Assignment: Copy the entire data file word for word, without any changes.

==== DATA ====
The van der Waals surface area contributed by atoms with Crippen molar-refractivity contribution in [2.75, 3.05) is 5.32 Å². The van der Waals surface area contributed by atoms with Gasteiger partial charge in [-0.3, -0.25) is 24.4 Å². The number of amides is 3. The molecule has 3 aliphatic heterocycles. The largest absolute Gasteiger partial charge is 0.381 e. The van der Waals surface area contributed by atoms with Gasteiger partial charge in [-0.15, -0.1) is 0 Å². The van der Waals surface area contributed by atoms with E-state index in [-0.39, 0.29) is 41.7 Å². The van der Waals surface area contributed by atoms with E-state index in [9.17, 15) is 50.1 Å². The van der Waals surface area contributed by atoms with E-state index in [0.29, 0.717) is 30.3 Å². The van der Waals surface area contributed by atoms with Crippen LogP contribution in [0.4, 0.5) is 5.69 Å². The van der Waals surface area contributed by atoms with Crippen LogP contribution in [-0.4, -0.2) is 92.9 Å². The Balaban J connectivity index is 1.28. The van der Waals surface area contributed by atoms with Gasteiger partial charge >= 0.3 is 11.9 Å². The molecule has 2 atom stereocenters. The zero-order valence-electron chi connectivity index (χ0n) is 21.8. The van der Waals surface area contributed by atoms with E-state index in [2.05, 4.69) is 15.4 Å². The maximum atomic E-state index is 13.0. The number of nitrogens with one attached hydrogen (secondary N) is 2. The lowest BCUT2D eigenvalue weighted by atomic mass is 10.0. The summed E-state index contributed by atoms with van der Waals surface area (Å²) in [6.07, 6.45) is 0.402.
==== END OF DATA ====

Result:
The van der Waals surface area contributed by atoms with Crippen molar-refractivity contribution in [2.75, 3.05) is 5.32 Å². The van der Waals surface area contributed by atoms with Gasteiger partial charge in [-0.3, -0.25) is 24.4 Å². The number of amides is 3. The molecule has 3 aliphatic heterocycles. The largest absolute Gasteiger partial charge is 0.381 e. The van der Waals surface area contributed by atoms with Gasteiger partial charge in [-0.15, -0.1) is 0 Å². The van der Waals surface area contributed by atoms with E-state index in [-0.39, 0.29) is 41.7 Å². The van der Waals surface area contributed by atoms with E-state index in [9.17, 15) is 50.1 Å². The van der Waals surface area contributed by atoms with E-state index in [0.29, 0.717) is 30.3 Å². The van der Waals surface area contributed by atoms with Crippen LogP contribution in [0.4, 0.5) is 5.69 Å². The van der Waals surface area contributed by atoms with Crippen LogP contribution in [-0.4, -0.2) is 92.9 Å². The Balaban J connectivity index is 1.28. The van der Waals surface area contributed by atoms with Gasteiger partial charge >= 0.3 is 11.9 Å². The molecule has 2 atom stereocenters. The zero-order valence-electron chi connectivity index (χ0n) is 21.8. The van der Waals surface area contributed by atoms with E-state index in [2.05, 4.69) is 15.4 Å². The maximum atomic E-state index is 13.0. The number of nitrogens with one attached hydrogen (secondary N) is 2. The lowest BCUT2D eigenvalue weighted by atomic mass is 10.0. The summed E-state index contributed by atoms with van der Waals surface area (Å²) in [6.07, 6.45) is 0.402.